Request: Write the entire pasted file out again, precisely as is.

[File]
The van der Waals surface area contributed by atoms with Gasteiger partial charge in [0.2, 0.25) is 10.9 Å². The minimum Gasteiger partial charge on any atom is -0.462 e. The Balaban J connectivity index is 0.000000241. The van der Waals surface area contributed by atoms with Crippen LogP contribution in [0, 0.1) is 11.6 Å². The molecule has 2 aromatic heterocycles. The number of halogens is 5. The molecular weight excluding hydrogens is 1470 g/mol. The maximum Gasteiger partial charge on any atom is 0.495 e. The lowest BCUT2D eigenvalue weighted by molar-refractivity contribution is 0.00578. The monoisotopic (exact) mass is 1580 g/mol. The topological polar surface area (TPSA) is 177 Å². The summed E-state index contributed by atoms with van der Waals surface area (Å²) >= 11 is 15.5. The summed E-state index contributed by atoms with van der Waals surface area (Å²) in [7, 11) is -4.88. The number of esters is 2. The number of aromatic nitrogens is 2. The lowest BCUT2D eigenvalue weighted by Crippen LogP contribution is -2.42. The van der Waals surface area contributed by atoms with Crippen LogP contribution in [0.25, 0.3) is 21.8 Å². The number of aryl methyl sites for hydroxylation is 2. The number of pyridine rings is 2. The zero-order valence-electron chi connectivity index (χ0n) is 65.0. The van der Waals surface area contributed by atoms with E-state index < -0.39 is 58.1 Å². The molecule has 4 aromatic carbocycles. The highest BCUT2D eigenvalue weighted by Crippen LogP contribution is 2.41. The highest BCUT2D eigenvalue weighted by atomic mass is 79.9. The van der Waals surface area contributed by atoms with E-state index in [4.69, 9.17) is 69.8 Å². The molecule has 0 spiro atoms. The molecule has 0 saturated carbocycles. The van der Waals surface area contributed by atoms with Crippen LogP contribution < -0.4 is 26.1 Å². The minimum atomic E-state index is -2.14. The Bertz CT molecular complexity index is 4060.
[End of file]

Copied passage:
The van der Waals surface area contributed by atoms with Gasteiger partial charge in [0.2, 0.25) is 10.9 Å². The minimum Gasteiger partial charge on any atom is -0.462 e. The Balaban J connectivity index is 0.000000241. The van der Waals surface area contributed by atoms with Crippen LogP contribution in [0, 0.1) is 11.6 Å². The molecule has 2 aromatic heterocycles. The number of halogens is 5. The molecular weight excluding hydrogens is 1470 g/mol. The maximum Gasteiger partial charge on any atom is 0.495 e. The lowest BCUT2D eigenvalue weighted by molar-refractivity contribution is 0.00578. The monoisotopic (exact) mass is 1580 g/mol. The topological polar surface area (TPSA) is 177 Å². The summed E-state index contributed by atoms with van der Waals surface area (Å²) >= 11 is 15.5. The summed E-state index contributed by atoms with van der Waals surface area (Å²) in [7, 11) is -4.88. The number of esters is 2. The number of aromatic nitrogens is 2. The lowest BCUT2D eigenvalue weighted by Crippen LogP contribution is -2.42. The van der Waals surface area contributed by atoms with Crippen LogP contribution in [0.25, 0.3) is 21.8 Å². The number of aryl methyl sites for hydroxylation is 2. The number of pyridine rings is 2. The zero-order valence-electron chi connectivity index (χ0n) is 65.0. The van der Waals surface area contributed by atoms with E-state index < -0.39 is 58.1 Å². The molecule has 4 aromatic carbocycles. The highest BCUT2D eigenvalue weighted by Crippen LogP contribution is 2.41. The highest BCUT2D eigenvalue weighted by atomic mass is 79.9. The van der Waals surface area contributed by atoms with E-state index in [4.69, 9.17) is 69.8 Å². The molecule has 0 spiro atoms. The molecule has 0 saturated carbocycles. The van der Waals surface area contributed by atoms with Crippen LogP contribution < -0.4 is 26.1 Å². The minimum atomic E-state index is -2.14. The Bertz CT molecular complexity index is 4060.